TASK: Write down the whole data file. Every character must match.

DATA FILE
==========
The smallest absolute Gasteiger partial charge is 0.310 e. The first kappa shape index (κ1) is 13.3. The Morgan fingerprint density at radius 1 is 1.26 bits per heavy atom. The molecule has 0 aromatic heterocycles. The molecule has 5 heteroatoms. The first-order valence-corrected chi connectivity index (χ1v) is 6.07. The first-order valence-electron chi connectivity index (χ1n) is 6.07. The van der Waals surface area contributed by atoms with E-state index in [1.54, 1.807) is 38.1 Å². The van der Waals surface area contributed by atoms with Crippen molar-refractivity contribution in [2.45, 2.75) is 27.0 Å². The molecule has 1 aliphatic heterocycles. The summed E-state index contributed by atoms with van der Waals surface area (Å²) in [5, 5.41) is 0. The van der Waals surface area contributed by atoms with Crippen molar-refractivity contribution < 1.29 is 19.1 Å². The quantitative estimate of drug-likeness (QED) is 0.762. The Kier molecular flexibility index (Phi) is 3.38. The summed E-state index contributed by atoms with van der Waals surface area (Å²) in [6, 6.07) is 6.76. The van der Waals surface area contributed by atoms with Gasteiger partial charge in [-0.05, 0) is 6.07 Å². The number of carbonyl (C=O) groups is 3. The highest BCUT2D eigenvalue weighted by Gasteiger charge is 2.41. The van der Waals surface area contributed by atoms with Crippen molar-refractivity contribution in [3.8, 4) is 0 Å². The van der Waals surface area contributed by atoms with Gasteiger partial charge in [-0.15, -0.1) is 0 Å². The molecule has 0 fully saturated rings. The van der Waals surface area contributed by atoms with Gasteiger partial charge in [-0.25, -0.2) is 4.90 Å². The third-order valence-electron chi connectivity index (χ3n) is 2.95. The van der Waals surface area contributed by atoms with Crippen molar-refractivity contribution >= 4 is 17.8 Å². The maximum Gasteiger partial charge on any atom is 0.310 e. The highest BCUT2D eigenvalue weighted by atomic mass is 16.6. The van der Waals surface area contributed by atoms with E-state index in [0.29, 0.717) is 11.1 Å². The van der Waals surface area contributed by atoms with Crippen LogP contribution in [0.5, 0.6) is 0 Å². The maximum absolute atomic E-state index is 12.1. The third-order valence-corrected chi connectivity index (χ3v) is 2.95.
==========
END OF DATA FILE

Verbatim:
The smallest absolute Gasteiger partial charge is 0.310 e. The first kappa shape index (κ1) is 13.3. The Morgan fingerprint density at radius 1 is 1.26 bits per heavy atom. The molecule has 0 aromatic heterocycles. The molecule has 5 heteroatoms. The first-order valence-corrected chi connectivity index (χ1v) is 6.07. The first-order valence-electron chi connectivity index (χ1n) is 6.07. The van der Waals surface area contributed by atoms with E-state index in [1.54, 1.807) is 38.1 Å². The van der Waals surface area contributed by atoms with Crippen molar-refractivity contribution in [2.45, 2.75) is 27.0 Å². The molecule has 1 aliphatic heterocycles. The summed E-state index contributed by atoms with van der Waals surface area (Å²) in [5, 5.41) is 0. The van der Waals surface area contributed by atoms with Crippen molar-refractivity contribution < 1.29 is 19.1 Å². The quantitative estimate of drug-likeness (QED) is 0.762. The Kier molecular flexibility index (Phi) is 3.38. The summed E-state index contributed by atoms with van der Waals surface area (Å²) in [6, 6.07) is 6.76. The van der Waals surface area contributed by atoms with Gasteiger partial charge in [-0.05, 0) is 6.07 Å². The number of carbonyl (C=O) groups is 3. The highest BCUT2D eigenvalue weighted by Gasteiger charge is 2.41. The van der Waals surface area contributed by atoms with Crippen molar-refractivity contribution in [3.8, 4) is 0 Å². The van der Waals surface area contributed by atoms with Gasteiger partial charge in [-0.15, -0.1) is 0 Å². The molecule has 0 fully saturated rings. The van der Waals surface area contributed by atoms with Gasteiger partial charge in [-0.25, -0.2) is 4.90 Å². The third-order valence-electron chi connectivity index (χ3n) is 2.95. The van der Waals surface area contributed by atoms with Crippen molar-refractivity contribution >= 4 is 17.8 Å². The maximum Gasteiger partial charge on any atom is 0.310 e. The highest BCUT2D eigenvalue weighted by atomic mass is 16.6. The van der Waals surface area contributed by atoms with E-state index in [0.29, 0.717) is 11.1 Å². The van der Waals surface area contributed by atoms with Crippen LogP contribution in [0.5, 0.6) is 0 Å². The maximum absolute atomic E-state index is 12.1. The third-order valence-corrected chi connectivity index (χ3v) is 2.95.